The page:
We might be able to write that off as 'oh, Phoenix corruption makes jerks of us all,' and that does seem to be the central theme of AvX #9, as we explore the aftermath of Namor's attack on Wakanda and the eventual defeat of the Mad Sub-Mariner by the devastated Avengers. We could use that excuse for the end of the book as well, when Piotr does the one thing he would never do – turn on his little sister Illyana. If I'm fair, he may have just defended himself from Illyana turning on HIM. She's had… some issues. No, the truly telling moment is when we check in on Colossus to see how he's using his free time as an omnipotent god-thing.
"I thought the whales might like it if I gave them legs, but I'm afraid I forgot they weren't very good at breathing on land."
Yeah, Jason Aaron thinks Colossus is an idiot tool. Hence, he's the perfect candidate to use as the foil for somehow allowing Spider-Man a valiant 'last stand' against both the Rasputins without having one of them simply god-blink him unconscious before he can pit them against each other. While it's a cool, dramatic and valorous moment for Spidey, it doesn't really make a lot of sense if you actually ponder it for a few moments. But this is Avengers vs. X-Men, the summer blockbuster for Marvel Comics. We're not supposed to think about it very long.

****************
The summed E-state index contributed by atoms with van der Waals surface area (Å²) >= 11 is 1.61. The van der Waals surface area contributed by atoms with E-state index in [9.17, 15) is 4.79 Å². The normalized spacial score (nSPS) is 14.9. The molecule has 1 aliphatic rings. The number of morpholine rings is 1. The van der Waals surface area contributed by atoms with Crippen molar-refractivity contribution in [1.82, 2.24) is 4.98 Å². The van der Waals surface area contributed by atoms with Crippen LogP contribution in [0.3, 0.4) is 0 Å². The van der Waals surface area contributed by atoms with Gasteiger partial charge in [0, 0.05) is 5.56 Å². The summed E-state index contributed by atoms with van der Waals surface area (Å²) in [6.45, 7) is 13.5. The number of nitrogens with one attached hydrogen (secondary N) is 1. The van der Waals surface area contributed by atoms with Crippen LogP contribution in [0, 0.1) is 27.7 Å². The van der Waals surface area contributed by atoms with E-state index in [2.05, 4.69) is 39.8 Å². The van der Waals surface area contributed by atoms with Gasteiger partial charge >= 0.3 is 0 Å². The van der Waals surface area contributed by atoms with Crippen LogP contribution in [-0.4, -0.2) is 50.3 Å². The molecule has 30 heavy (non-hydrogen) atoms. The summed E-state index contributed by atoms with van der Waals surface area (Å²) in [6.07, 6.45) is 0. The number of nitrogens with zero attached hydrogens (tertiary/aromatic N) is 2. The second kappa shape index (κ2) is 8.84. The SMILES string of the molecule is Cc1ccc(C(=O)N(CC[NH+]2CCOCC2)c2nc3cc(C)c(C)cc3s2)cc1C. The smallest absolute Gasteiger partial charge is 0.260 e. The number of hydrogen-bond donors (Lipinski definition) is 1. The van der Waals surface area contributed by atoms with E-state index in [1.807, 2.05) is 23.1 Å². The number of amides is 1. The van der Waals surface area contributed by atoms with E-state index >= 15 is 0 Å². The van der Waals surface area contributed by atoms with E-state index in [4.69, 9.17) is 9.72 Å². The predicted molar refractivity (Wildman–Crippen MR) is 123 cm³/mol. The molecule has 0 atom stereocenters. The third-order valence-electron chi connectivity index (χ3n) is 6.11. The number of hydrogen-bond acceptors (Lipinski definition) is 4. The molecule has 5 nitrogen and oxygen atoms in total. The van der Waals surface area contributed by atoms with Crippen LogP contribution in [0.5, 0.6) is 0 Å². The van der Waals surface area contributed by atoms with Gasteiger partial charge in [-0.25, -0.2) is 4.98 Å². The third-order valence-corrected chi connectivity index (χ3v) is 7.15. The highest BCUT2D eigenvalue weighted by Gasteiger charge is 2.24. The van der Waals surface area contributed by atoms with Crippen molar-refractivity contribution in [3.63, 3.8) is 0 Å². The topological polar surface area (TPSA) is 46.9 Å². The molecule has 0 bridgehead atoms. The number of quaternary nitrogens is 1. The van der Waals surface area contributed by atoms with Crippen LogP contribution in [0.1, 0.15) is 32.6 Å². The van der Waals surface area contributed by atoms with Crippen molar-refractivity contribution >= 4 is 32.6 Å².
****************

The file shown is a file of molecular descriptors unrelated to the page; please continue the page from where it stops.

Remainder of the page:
The other hugely significant development here is the very abrupt end to the marriage of Black Panther and Storm. Namor has destroyed Wakanda in the name of the X-Men, and as such, X-Men have been declared enemies of the state. As such, T'Challa has made his own sacrifice as high priest of the Black Panther Clan, instantly annulling their union. Once again, this is Aaron handling one of my favorites in T'Challa, but in this instance, I can appreciate what he's done here in the one page devoted to it. T'Challa is angrier than he's ever been, and he's still relatively polite in his distance maintained from Ororo when rebuffing her offers to help rebuild the shattered nation. It may help that she then defers the talk of personal matters to later (meaning likely to some issue of AvX: Consequences or something where there is more time to treat this development with the attention and respect it deserves) and just offers to help the Avengers instead. Thus, on the next page, we get T'Challa venting his anger by heaping it on Tony Stark and his "rigid little pebble of a mind" – a man he's had a tense relationship with in the past. Later still, T'Challa and Ororo are still fighting side by side.